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Subjective Stress, Incentives, and Autonomy
Last registered on November 13, 2018


Trial Information
General Information
Subjective Stress, Incentives, and Autonomy
Initial registration date
November 09, 2018
Last updated
November 13, 2018 1:12 AM EST
Primary Investigator
University of Basel
Other Primary Investigator(s)
PI Affiliation
University of Bonn
Additional Trial Information
In development
Start date
End date
Secondary IDs
In this laboratory experiment, we intend to analyze how work arrangements that couple employee autonomy and performance incentives affect occupational stress. According to the Job Demand-Control model (Karasek, 1979, Administrative Science Quarterly, p. 285-308), individuals may experience detrimental health effects when job demands are not met by a sufficient level of decision latitude (i.e., autonomy). Yet, it is not clear whether granting autonomy to employees who face incentivized performance targets may impair their well-being. In such incentive schemes, autonomy, e.g., in terms of self-determined working time, could induce workers who strive for reaching their performance goals to provide effort beyond an optimal level. This effect should be particularly pronounced if individuals face uncertainty about the level of their performance. We use a real-effort task in a laboratory setting, in which we manipulate the extent of autonomy, certainty, and incentives, to analyze which working conditions are perceived as particularly stressful.
External Link(s)
Registration Citation
Dohmen, Thomas and Elena Shvartsman. 2018. "Subjective Stress, Incentives, and Autonomy." AEA RCT Registry. November 13. https://doi.org/10.1257/rct.3532-1.0.
Former Citation
Dohmen, Thomas, Elena Shvartsman and Elena Shvartsman. 2018. "Subjective Stress, Incentives, and Autonomy." AEA RCT Registry. November 13. http://www.socialscienceregistry.org/trials/3532/history/37132.
Experimental Details
Intervention Start Date
Intervention End Date
Primary Outcomes
Primary Outcomes (end points)
Primary appraisals index as well as threat and challenge indices, which comprise the primary appraisal items of the PASA questionnaire (Gaab et al. 2005, Psychoneuroendocrinology, p. 599-610); Choice of working time (and its difference to optimal working time)
Primary Outcomes (explanation)
Secondary Outcomes
Secondary Outcomes (end points)
Pre-task and post-task elicitation of self-reported feelings of stress and well-being; self-perceived effort exertion; Choice of working regimes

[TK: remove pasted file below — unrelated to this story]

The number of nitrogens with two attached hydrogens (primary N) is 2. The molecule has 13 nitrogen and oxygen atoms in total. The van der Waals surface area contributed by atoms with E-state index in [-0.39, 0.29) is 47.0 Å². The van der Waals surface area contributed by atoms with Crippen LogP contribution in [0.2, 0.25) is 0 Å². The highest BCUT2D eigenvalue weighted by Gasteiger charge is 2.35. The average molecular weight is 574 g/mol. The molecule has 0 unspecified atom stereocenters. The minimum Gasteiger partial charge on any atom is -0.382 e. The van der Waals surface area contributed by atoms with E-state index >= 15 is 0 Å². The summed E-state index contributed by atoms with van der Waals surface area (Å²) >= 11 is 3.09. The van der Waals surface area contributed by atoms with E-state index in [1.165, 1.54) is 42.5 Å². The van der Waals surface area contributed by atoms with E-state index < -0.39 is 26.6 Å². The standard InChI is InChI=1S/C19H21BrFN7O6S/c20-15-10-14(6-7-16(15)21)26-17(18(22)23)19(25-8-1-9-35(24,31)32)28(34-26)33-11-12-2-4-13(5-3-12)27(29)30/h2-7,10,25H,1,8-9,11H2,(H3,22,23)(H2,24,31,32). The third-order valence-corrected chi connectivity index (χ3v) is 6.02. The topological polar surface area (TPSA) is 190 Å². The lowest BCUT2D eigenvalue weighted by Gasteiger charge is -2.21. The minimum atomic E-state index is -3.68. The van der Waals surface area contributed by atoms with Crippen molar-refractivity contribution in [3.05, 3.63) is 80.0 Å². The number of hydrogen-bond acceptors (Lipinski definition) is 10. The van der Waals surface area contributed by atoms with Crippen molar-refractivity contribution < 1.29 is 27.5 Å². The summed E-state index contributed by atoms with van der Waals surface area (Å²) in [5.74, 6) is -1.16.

Secondary Outcomes (explanation)
Experimental Design
Experimental Design
Our design comprises six treatment arms, which vary by the extent of certainty about one’s own performance, the level of working time autonomy and the incentive structure. In all treatments, subjects work on a real-effort task adopted from Fliessbach et al. (2007, Science, p. 1305-1308). We ran a calibration study to select a work sequence, which permits us to target an ex-ante performance rate.
In the four main treatment arms, we incentivize performance by offering a bonus (as opposed by a fixed pay in the two other treatments) for reaching an absolute performance. We manipulate the extent of performance uncertainty by either continuously providing performance feedback or by only informing subjects at the end of the experiment about their performance. Since the level of difficulty of the working task is held constant across treatments and set such that the performance target is feasible according to the ex-ante calibrated rate, our research design enables us to elicit how individuals’ stress and effort are affected by exogenous changes in working time autonomy. We do so by contrasting a fixed working time regime with an autonomy regime. In the latter, subjects can stop working at any time or extend working time by foregoing monetary compensation. Subjects are allowed to read magazines when not working.
During the experiment, we elicit measures of subjective stress and well-being, the appraisal of a situation’s stressfulness, and track our subjects’ working time and working regime choices. Furthermore, we measure participants’ demographics, personality traits, and preferences, such as risk attitudes, uncertainty aversion, and their willingness to avoid workplace stress, in order to assess whether the individual stress response to working conditions is heterogeneous and whether this heterogeneity is partly determined by these measures.
Experimental Design Details
Randomization Method
Randomization done in office by a computer
Randomization Unit
Experimental sessions
Was the treatment clustered?
Experiment Characteristics
Sample size: planned number of clusters
Sample size: planned number of observations
ca. 430 participants
Sample size (or number of clusters) by treatment arms
We aim at a balanced design with roughly 70 participants per treatment arm
Minimum detectable effect size for main outcomes (accounting for sample design and clustering)
IRB Name
IRB Approval Date
IRB Approval Number
Post Trial Information
Study Withdrawal
Is the intervention completed?
Is data collection complete?
Data Publication
Data Publication
Is public data available?
Program Files
Program Files
Reports, Papers & Other Materials
Relevant Paper(s)